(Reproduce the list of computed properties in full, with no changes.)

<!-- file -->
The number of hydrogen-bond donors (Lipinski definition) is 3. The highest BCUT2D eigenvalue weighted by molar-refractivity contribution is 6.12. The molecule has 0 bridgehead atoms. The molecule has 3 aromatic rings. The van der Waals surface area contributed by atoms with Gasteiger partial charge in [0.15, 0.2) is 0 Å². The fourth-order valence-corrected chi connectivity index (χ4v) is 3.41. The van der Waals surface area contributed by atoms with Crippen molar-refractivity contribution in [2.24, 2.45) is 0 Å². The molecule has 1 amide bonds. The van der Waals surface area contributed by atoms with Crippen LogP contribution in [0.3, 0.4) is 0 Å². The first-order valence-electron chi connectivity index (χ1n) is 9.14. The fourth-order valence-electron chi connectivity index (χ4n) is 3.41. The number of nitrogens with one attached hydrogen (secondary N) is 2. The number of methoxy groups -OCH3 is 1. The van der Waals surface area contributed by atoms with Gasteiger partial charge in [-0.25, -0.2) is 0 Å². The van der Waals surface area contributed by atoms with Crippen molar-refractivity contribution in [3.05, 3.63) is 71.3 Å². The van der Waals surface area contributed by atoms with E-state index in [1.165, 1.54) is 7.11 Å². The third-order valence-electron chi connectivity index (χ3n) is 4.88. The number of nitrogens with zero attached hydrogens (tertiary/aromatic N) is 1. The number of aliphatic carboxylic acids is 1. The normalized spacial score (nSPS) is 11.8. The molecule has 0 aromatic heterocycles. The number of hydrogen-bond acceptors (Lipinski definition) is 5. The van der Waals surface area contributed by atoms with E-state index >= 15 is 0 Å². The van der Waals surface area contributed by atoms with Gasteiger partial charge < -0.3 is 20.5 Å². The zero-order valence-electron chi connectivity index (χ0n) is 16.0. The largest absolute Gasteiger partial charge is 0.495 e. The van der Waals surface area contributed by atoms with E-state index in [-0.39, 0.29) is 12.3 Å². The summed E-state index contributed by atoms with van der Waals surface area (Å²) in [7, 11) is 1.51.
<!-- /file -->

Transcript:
The number of hydrogen-bond donors (Lipinski definition) is 3. The highest BCUT2D eigenvalue weighted by molar-refractivity contribution is 6.12. The molecule has 0 bridgehead atoms. The molecule has 3 aromatic rings. The van der Waals surface area contributed by atoms with Gasteiger partial charge in [0.15, 0.2) is 0 Å². The fourth-order valence-corrected chi connectivity index (χ4v) is 3.41. The van der Waals surface area contributed by atoms with Crippen molar-refractivity contribution in [2.24, 2.45) is 0 Å². The molecule has 1 amide bonds. The van der Waals surface area contributed by atoms with Crippen LogP contribution in [0.3, 0.4) is 0 Å². The first-order valence-electron chi connectivity index (χ1n) is 9.14. The fourth-order valence-electron chi connectivity index (χ4n) is 3.41. The number of nitrogens with one attached hydrogen (secondary N) is 2. The number of methoxy groups -OCH3 is 1. The van der Waals surface area contributed by atoms with Gasteiger partial charge in [-0.25, -0.2) is 0 Å². The van der Waals surface area contributed by atoms with Crippen molar-refractivity contribution in [3.05, 3.63) is 71.3 Å². The van der Waals surface area contributed by atoms with E-state index in [1.165, 1.54) is 7.11 Å². The third-order valence-electron chi connectivity index (χ3n) is 4.88. The number of nitrogens with zero attached hydrogens (tertiary/aromatic N) is 1. The number of aliphatic carboxylic acids is 1. The normalized spacial score (nSPS) is 11.8. The molecule has 0 aromatic heterocycles. The number of hydrogen-bond acceptors (Lipinski definition) is 5. The van der Waals surface area contributed by atoms with E-state index >= 15 is 0 Å². The van der Waals surface area contributed by atoms with Gasteiger partial charge < -0.3 is 20.5 Å². The zero-order valence-electron chi connectivity index (χ0n) is 16.0. The largest absolute Gasteiger partial charge is 0.495 e. The van der Waals surface area contributed by atoms with E-state index in [-0.39, 0.29) is 12.3 Å². The summed E-state index contributed by atoms with van der Waals surface area (Å²) in [7, 11) is 1.51.